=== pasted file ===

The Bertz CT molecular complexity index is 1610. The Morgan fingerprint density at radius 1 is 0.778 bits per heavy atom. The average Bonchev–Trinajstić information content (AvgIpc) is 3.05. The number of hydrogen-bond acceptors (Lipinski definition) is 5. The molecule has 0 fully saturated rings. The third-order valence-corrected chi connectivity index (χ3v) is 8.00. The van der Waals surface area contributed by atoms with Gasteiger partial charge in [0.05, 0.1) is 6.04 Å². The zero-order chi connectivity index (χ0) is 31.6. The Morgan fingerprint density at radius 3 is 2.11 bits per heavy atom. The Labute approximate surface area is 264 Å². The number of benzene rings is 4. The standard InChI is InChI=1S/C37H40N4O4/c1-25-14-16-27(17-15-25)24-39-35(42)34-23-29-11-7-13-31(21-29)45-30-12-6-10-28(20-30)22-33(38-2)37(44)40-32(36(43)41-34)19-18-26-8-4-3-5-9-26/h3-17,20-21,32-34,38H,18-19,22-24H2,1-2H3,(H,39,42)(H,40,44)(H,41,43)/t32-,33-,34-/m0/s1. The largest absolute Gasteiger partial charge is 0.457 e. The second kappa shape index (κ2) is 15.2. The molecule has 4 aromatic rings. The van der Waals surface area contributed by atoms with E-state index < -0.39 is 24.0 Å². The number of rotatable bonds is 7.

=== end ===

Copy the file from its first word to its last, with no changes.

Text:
The Bertz CT molecular complexity index is 1610. The Morgan fingerprint density at radius 1 is 0.778 bits per heavy atom. The average Bonchev–Trinajstić information content (AvgIpc) is 3.05. The number of hydrogen-bond acceptors (Lipinski definition) is 5. The molecule has 0 fully saturated rings. The third-order valence-corrected chi connectivity index (χ3v) is 8.00. The van der Waals surface area contributed by atoms with Gasteiger partial charge in [0.05, 0.1) is 6.04 Å². The zero-order chi connectivity index (χ0) is 31.6. The Morgan fingerprint density at radius 3 is 2.11 bits per heavy atom. The Labute approximate surface area is 264 Å². The number of benzene rings is 4. The standard InChI is InChI=1S/C37H40N4O4/c1-25-14-16-27(17-15-25)24-39-35(42)34-23-29-11-7-13-31(21-29)45-30-12-6-10-28(20-30)22-33(38-2)37(44)40-32(36(43)41-34)19-18-26-8-4-3-5-9-26/h3-17,20-21,32-34,38H,18-19,22-24H2,1-2H3,(H,39,42)(H,40,44)(H,41,43)/t32-,33-,34-/m0/s1. The largest absolute Gasteiger partial charge is 0.457 e. The second kappa shape index (κ2) is 15.2. The molecule has 4 aromatic rings. The van der Waals surface area contributed by atoms with E-state index < -0.39 is 24.0 Å². The number of rotatable bonds is 7.